February 8, 2001 | www.radionewsline.ku.edu

Audio

Schrodt is available for interviews through Feb. 19. Call 785-864-9024.

Note: Jim Pilch, a 1994 KU graduate, was a radio operator with the 410 Evac. Hospital in Saudi Arabia during the war. The defense department just notified Pilch he may have been exposed to a nerve agent.

Jim is currently laboratory director for KU's Tertiary Oil Recovey Project. He can be reached at 864-2912 for interviews.



Contact: Frank Barthell, University Relations, (785) 864-8869.

Radio News Line text:
Ten years after defeat, Iraqi's Hussein can still pose problems, says KU professor

FEBRUARY 23 MARKS THE 10TH ANNIVERSARY OF THE BEGINNING OF GROUND WAR AGAINST IRAQ. AFTER A MONTH-LONG AIR CAMPAIGN ALLIED FORCES ONLY TOOK 100 HOURS TO EXPEL IRAQI FORCES FROM KUWAIT

PHILIP SCHRODT, A PROFESSOR OF POLITICAL SCIENCE AT THE UNIVERSITY OF KANSAS, TEACHES COURSES ON INTERNATIONAL POLITICS AND INTERNATIONAL CONFLICT. HE'S ALSO DONE RESEARCH FOR THE U.S. DEPARTMENT OF DEFENSE.

SCHRODT SAYS THE U.S. ESTABLISHED ITS MILITARY MIGHT IN THE GULF WAR, BUT THERE WERE SOME UNINTENDED CONSEQUENCES.

Schrodt: "What we learned is how overwhelmingly effective the United States military can be when it's given the opportunity to deploy. A negative aspect is you can't attack the Unites States, you blow up their embassies, you use suicide bombings against their ships." (16 sec.)

THE UNITED STATES ENFORCES LIMITS ON THE IRAQI AIR FORCE. THE SO- CALLED "NO-FLY ZONE" IS DESIGNED IN PART, TO PROTECT THE KURDISH MINORITY IN NORTHERN IRAQ. THE U.S. ALSO LEADS AN OIL EMBARGO AND ECONOMIC SANCTIONS AGAINST IRAQ. SCHRODT EXPECTS IRAQI LEADER SADDAM HUSSEIN TO CHALLENGE THE NEW BUSH ADMINISTRATION, AND THESE RESTRICTIONS, IN THE NEXT SIX MONTHS.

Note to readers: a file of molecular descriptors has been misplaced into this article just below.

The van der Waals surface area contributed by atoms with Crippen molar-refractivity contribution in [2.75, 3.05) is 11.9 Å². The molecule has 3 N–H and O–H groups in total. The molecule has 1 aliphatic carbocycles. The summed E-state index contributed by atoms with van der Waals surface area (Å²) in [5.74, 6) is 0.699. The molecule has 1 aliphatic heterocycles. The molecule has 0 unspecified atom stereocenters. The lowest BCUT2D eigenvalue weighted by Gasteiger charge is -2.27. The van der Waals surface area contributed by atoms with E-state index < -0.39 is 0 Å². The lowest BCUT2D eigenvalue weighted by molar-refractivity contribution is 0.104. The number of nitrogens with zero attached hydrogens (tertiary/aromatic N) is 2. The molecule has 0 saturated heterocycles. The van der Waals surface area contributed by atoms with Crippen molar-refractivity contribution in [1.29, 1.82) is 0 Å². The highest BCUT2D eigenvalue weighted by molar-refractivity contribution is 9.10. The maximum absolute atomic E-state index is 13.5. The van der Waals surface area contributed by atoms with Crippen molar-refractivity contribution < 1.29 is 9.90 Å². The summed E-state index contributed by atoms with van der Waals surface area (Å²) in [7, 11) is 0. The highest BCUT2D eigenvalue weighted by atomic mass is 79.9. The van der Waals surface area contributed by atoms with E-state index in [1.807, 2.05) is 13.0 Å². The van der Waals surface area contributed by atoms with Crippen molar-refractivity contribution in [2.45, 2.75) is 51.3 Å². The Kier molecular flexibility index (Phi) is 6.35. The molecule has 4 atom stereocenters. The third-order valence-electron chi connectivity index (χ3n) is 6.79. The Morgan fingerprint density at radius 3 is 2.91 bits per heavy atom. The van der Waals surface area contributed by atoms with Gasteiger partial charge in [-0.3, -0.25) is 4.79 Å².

Schrodt: "I would not be at all surprised is we saw some sort of major crisis manifest itself as a challenge to the no fly zone in the north against the Kurds. Or somehow Saddam Hussein could make a major breakthrough with other major Arab states, or possibly the Europeans to really end the embargo." (16 sec.)

DURING HIS CAMPAIGN, PRESIDENT GEORGE W. BUSH PLEDGED TO REVIVE THE GULF WAR COALITION THAT HIS FATHER BUILT BEFORE THE GULF WAR. WITH MANY ARAB COUNTRIES IN THE COALITION, SCHRODT SAYS IT WON'T BE AN EASY TASK.

Schrodt: "There's a great deal of sympathy among the Arab states for the Iraqi people. They don't like Saddam Hussein but they say the Iraqi people are being punished for the crazy policies of their leader (16 sec.)

DESPITE AN OVERWHELMING DEFEAT A DECADE AGO, SADDAM HUSSEIN REMAINED IN POWER. SCHRODT SAYS THERE ARE TWO REASONS. THROUGH AN INTELLIGENCE ERROR, HUSSEIN'S REPUBLICAN GUARD ESCAPED CAPTURE DURING THE LAST HOURS OF THE GROUND WAR. WITHOUT THESE ELITE MILITARY UNITS TO PROTECT HIM, HUSSEIN PROBABLY WOULD HAVE BEEN OVERTHROWN INTERNALLY WITHIN WEEKS OF THE CONCLUSION OF THE WAR. AND SCHRODT SAYS TEN YEARS AGO, THE UNITED STATES AND THE ALLIED COALITION DIDN'T WANT TO SPLIT IRAQ.

Schrodt: "There were significant revolts in both the south of Iraq and the north within weeks after the war, and the United States, or the allied coalition, allowed Iraq to suppress those. Had that not happened, what you essentially would have seen is Iraq split in three pieces at least The United States and I think in particular it's Arab allies wanted instead for Iraq to remain as a counterbalance to Iran. (23 sec.)

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